Illini women’s basketball fails to end skid, loses to Michigan 70-63
February 17, 2014
The Illinois women’s basketball (9-16, 2-10 Big Ten) team could not get over the hump on a day where it traded basket after basket with Michigan (15-10, 6-6), as well as its orange and blue uniforms for pink on “Play 4 Kay” day at State Farm Center.
The 70-63 loss marks the team’s seventh in a row. The Illini have not won a home game in conference play this season.
Post play proved to be the difference, as Michigan fed bigs Cyesha Goree and Val Driscoll constantly for easy baskets. Goree, who came into the game averaging 11.5 points per game, exploded for a career-high 30 points and 19 rebounds, with 19 of her points coming in the first half.
“We just didn’t have an answer for (Goree),” head coach Matt Bollant said. “Obviously she was the difference in the game. Our inability to keep her off the glass, I thought she was really good. We just didn’t do a good job of keeping her from getting boards.”
A large portion of the Wolverines’ points in the paint resulted from their dominant rebounding. The 6-foot-3 Goree and 6-foot-4 Driscoll were overpowering, as the duo grabbed 38 percent of the game’s total rebounds, and Illinois was outrebounded 48 to 19.
Bollant looked to his bench early and often for a spark, and he seemed to have found one in guard Taylor Tuck. The junior did her best Ivory Crawford impersonation and anchored a struggling Illini offense when Crawford had to sit out with foul trouble. Tuck was aggressive with her drives, getting to the line five times and even knocked down a 3-pointer in what was her best game of the season. She finished with career-high of 18 points on 7-of-14 shooting. Crawford herself could never get into a rhythm, finishing with seven points and taking only five shots, but guard Amber Moore conveniently regained her shooting stroke to keep the Illini in the game. The senior scored 19 points, making five threes in the process.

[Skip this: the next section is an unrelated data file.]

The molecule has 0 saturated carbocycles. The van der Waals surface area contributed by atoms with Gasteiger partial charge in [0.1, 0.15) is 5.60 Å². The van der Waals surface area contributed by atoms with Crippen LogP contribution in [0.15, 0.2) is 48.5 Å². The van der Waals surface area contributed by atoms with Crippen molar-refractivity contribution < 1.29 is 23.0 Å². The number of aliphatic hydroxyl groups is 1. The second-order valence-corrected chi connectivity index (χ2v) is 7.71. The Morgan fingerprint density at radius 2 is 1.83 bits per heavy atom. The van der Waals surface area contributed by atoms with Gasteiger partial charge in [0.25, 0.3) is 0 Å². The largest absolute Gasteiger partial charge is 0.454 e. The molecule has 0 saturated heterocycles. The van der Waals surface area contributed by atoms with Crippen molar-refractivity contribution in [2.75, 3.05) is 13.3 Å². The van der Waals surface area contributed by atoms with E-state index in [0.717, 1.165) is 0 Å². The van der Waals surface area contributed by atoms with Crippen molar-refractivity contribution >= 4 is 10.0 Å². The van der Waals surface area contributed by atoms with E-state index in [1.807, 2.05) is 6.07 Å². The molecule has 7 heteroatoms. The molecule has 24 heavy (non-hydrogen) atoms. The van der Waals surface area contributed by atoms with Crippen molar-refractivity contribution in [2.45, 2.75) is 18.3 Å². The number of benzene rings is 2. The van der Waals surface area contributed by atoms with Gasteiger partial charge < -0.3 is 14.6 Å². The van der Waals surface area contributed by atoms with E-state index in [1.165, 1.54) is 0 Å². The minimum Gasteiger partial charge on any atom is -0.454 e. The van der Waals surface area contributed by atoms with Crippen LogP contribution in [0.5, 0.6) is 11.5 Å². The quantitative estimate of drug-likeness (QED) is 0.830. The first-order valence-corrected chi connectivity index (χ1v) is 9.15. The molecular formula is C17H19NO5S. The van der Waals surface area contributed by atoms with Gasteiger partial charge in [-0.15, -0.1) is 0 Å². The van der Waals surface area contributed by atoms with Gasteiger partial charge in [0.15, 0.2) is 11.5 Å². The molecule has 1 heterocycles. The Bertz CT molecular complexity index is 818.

“It was probably one of my best games since I’ve been at Illinois,” Tuck said.
With no true way to stop the bleeding on the glass, the Illini relied heavily on the hands of their guards, who frequently generated turnovers and steals late in the game to close the gap. Illinois did its best to keep Michigan on the perimeter, but almost every missed shot resulted in an offensive rebound. The game was never out of reach for the Illini, as the Wolverines’ lead fluctuated from 12 points to two points at times in the second half. Down the stretch, however, the Illinois offense couldn’t get its long-range shots to fall, ultimately costing the Illini the game.
Bollant singled out his team’s lack of a consistent scorer as the team’s Achilles’ heel this season.
“Different players are stepping up on different nights, so we can’t rely on that same kid,” Bollant said. “It’s hard … to know who to put in and who to play when they play one way that game and a different way the next game. Our inconsistency as a team is hurting our team.”
Blake can be reached at [email protected]